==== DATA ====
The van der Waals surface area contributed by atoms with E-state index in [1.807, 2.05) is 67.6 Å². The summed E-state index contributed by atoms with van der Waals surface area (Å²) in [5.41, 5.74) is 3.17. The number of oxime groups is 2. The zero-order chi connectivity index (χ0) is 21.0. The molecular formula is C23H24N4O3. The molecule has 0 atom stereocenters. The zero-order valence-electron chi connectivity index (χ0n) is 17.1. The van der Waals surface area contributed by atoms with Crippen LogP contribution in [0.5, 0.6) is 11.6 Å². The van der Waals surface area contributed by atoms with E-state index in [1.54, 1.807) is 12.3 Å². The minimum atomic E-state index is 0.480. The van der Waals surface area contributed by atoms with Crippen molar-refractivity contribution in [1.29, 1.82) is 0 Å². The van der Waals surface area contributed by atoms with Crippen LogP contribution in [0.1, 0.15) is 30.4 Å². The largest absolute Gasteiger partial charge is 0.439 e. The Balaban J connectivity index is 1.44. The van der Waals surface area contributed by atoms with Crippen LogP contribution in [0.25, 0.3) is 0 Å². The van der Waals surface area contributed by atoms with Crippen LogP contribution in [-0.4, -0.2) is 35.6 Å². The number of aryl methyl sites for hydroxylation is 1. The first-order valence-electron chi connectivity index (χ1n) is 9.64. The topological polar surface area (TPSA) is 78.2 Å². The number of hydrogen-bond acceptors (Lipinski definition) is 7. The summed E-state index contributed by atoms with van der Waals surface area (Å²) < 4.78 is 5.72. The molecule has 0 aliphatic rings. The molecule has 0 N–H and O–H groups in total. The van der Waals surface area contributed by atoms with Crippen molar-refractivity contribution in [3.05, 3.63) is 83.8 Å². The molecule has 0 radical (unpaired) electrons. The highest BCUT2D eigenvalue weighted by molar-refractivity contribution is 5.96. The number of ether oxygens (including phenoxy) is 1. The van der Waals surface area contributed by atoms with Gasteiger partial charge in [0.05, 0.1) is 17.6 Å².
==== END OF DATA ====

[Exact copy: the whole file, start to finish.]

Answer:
The van der Waals surface area contributed by atoms with E-state index in [1.807, 2.05) is 67.6 Å². The summed E-state index contributed by atoms with van der Waals surface area (Å²) in [5.41, 5.74) is 3.17. The number of oxime groups is 2. The zero-order chi connectivity index (χ0) is 21.0. The molecular formula is C23H24N4O3. The molecule has 0 atom stereocenters. The zero-order valence-electron chi connectivity index (χ0n) is 17.1. The van der Waals surface area contributed by atoms with Crippen LogP contribution in [0.5, 0.6) is 11.6 Å². The van der Waals surface area contributed by atoms with E-state index in [1.54, 1.807) is 12.3 Å². The minimum atomic E-state index is 0.480. The van der Waals surface area contributed by atoms with Crippen molar-refractivity contribution in [1.29, 1.82) is 0 Å². The van der Waals surface area contributed by atoms with Crippen LogP contribution in [0.1, 0.15) is 30.4 Å². The largest absolute Gasteiger partial charge is 0.439 e. The Balaban J connectivity index is 1.44. The van der Waals surface area contributed by atoms with Crippen LogP contribution in [0.25, 0.3) is 0 Å². The van der Waals surface area contributed by atoms with Crippen LogP contribution in [-0.4, -0.2) is 35.6 Å². The number of aryl methyl sites for hydroxylation is 1. The first-order valence-electron chi connectivity index (χ1n) is 9.64. The topological polar surface area (TPSA) is 78.2 Å². The number of hydrogen-bond acceptors (Lipinski definition) is 7. The summed E-state index contributed by atoms with van der Waals surface area (Å²) < 4.78 is 5.72. The molecule has 0 aliphatic rings. The molecule has 0 N–H and O–H groups in total. The van der Waals surface area contributed by atoms with Crippen molar-refractivity contribution in [3.05, 3.63) is 83.8 Å². The molecule has 0 radical (unpaired) electrons. The highest BCUT2D eigenvalue weighted by molar-refractivity contribution is 5.96. The number of ether oxygens (including phenoxy) is 1. The van der Waals surface area contributed by atoms with Gasteiger partial charge in [0.05, 0.1) is 17.6 Å².